nus Plan. Third, commencing with respect to fiscal year 1995, a new matrix of
sales growth and profitability has been established for the Salaried Incentive
Bonus Plan and no exclusions will be made for investment spending. This matrix
will now take into account the Company's percentage growth in net sales, as
well as the Company's pretax income expressed as a percentage of net sales.
Components of Fiscal Year 1994 Compensation
Base Salary. The base salary levels for each of the Company's Named Executive
Officers were increased by approximately 14% to 17% over the prior fiscal year.
Three of the
four Named Executive Officers took on additional duties in connection with
their promotions, which were effective in February 1993. The Compensation Com-
mittee considered these increases necessary and appropriate given the Company's
strong desire to motivate, reward and retain these individuals.
Salaried Incentive Bonus Plan. For fiscal years 1988 through and including
1994, the Salaried Incentive Bonus Plan provided salaried employees with bo-
nuses for each year in which pretax income exceeded 5% of net sales. Salaried
employees who participated and the level of their participation as a percentage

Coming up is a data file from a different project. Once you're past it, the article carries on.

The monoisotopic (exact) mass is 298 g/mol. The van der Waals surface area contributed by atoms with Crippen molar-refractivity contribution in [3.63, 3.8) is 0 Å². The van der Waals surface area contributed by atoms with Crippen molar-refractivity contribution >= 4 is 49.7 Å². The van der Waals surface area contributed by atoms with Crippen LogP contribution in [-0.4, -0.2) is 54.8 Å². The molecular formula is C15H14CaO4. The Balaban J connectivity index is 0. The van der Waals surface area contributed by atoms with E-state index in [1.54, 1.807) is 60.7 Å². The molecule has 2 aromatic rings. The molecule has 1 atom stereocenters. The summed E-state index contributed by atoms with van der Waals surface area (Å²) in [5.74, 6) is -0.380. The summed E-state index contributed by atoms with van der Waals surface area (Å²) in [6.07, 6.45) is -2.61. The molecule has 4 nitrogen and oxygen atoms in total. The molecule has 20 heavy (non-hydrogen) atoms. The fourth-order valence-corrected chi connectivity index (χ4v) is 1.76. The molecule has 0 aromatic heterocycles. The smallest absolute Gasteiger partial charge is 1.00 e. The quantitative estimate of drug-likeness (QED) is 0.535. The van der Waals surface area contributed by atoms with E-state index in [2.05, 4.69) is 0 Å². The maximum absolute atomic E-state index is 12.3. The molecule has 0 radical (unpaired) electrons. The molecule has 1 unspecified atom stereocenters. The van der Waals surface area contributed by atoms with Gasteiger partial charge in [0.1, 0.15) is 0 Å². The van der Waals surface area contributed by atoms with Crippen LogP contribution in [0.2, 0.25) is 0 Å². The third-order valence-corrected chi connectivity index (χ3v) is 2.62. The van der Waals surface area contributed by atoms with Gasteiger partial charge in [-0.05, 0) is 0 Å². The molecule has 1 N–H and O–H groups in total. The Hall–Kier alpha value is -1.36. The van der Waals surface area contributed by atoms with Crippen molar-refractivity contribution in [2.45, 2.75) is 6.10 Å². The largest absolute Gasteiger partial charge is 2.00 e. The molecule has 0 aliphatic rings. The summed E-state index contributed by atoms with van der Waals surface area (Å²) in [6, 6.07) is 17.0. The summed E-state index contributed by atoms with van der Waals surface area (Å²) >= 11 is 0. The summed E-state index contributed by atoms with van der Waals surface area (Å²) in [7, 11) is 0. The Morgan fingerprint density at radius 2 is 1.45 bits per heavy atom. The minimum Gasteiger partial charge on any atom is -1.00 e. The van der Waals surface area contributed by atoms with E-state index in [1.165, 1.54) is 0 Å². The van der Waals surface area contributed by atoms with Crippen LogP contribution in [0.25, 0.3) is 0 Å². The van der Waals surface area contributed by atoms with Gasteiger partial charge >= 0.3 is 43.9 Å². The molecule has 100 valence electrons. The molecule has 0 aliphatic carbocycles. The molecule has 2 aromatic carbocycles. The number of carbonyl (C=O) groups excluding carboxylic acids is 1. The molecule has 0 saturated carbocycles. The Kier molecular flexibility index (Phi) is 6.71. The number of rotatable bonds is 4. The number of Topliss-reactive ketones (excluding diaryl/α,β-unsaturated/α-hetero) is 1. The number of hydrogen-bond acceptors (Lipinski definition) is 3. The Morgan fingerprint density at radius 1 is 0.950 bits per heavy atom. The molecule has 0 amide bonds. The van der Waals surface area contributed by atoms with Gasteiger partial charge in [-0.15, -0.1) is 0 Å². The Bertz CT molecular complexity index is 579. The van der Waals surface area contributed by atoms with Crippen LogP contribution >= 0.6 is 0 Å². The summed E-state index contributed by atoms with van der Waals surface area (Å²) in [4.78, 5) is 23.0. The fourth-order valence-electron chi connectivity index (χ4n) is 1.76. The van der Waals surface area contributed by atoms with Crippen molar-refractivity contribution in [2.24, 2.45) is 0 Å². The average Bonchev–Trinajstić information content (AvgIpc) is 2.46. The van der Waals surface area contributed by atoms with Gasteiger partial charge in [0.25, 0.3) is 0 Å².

of salary were determined by the Board of Directors. For most of the Company's
salaried employees, the level of participation as a percentage of salary has
historically been 10%. For the Company's executive officers, the level of par-
ticipation as a percentage of salary has historically been 40-70%. Each partic-
ipant's bonus has been a function of two factors: (i) the participant's per-
centage level of participation, and (ii) the extent to which the Company's pre-
tax income exceeded 5% of net sales. Bonuses paid to the Company's four Named
Executive Officers pursuant to the Salaried Incentive Bonus Plan for fiscal
year 1994 totaled $346,484, compared to $345,304 paid to the Company's five
Named Executive Officers in fiscal year 1993. This increase in the average bo-
nus paid per Named Executive Officer is based on improved financial performance
in which the Company's pretax income amounted to 8.0% of net sales compared to
7.4% in the prior year.
For fiscal year 1995 and thereafter, the Salaried Incentive Bonus Plan estab-
lishes bonus eligibility amounts ranging from 10% to 100% of base salary for
individual participants. Participants earn bonuses equal to their bonus eligi-
bility amounts, multiplied by a factor which depends on overall corporate re-
sults measured by a matrix of (i) growth in net sales and (ii) pretax income
expressed as a percentage of net sales for the fiscal year of participation. No
bonuses are payable if net sales increase by less than 7% in a year or if pre-
tax earnings are less than 5% of net sales. The matrix is subject to further
review and adjustment from time to time by the Performance Compensation Commit-
Additional Incentive Bonus Plan. The purpose of the Additional Incentive Bo-
nus Plan has been to provide key officers of the Company with additional incen-
tive to increase their efforts on the Company's behalf and to remain in or en-
ter into the employ of the Company. The Additional Incentive Bonus Plan pro-